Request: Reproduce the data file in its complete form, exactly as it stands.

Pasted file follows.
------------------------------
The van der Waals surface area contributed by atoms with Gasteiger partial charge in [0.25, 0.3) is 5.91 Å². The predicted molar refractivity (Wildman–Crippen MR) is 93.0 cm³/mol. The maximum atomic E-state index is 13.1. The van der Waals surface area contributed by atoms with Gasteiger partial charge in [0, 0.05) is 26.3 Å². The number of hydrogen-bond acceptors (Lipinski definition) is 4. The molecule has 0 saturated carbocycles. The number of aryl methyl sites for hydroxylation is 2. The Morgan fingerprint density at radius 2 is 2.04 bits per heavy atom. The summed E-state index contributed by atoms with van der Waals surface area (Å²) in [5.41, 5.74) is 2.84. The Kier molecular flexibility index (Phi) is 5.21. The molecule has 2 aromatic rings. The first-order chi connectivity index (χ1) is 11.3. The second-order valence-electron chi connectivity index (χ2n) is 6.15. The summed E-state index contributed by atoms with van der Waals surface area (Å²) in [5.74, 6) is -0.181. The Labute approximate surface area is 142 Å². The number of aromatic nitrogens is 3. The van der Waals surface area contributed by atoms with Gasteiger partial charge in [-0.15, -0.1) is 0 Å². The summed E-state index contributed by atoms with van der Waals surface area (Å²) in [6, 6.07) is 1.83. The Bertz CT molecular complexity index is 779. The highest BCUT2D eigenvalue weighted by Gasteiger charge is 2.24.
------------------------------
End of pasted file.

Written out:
The van der Waals surface area contributed by atoms with Gasteiger partial charge in [0.25, 0.3) is 5.91 Å². The predicted molar refractivity (Wildman–Crippen MR) is 93.0 cm³/mol. The maximum atomic E-state index is 13.1. The van der Waals surface area contributed by atoms with Gasteiger partial charge in [0, 0.05) is 26.3 Å². The number of hydrogen-bond acceptors (Lipinski definition) is 4. The molecule has 0 saturated carbocycles. The number of aryl methyl sites for hydroxylation is 2. The Morgan fingerprint density at radius 2 is 2.04 bits per heavy atom. The summed E-state index contributed by atoms with van der Waals surface area (Å²) in [5.41, 5.74) is 2.84. The Kier molecular flexibility index (Phi) is 5.21. The molecule has 2 aromatic rings. The first-order chi connectivity index (χ1) is 11.3. The second-order valence-electron chi connectivity index (χ2n) is 6.15. The summed E-state index contributed by atoms with van der Waals surface area (Å²) in [5.74, 6) is -0.181. The Labute approximate surface area is 142 Å². The number of aromatic nitrogens is 3. The van der Waals surface area contributed by atoms with Gasteiger partial charge in [-0.15, -0.1) is 0 Å². The summed E-state index contributed by atoms with van der Waals surface area (Å²) in [6, 6.07) is 1.83. The Bertz CT molecular complexity index is 779. The highest BCUT2D eigenvalue weighted by Gasteiger charge is 2.24.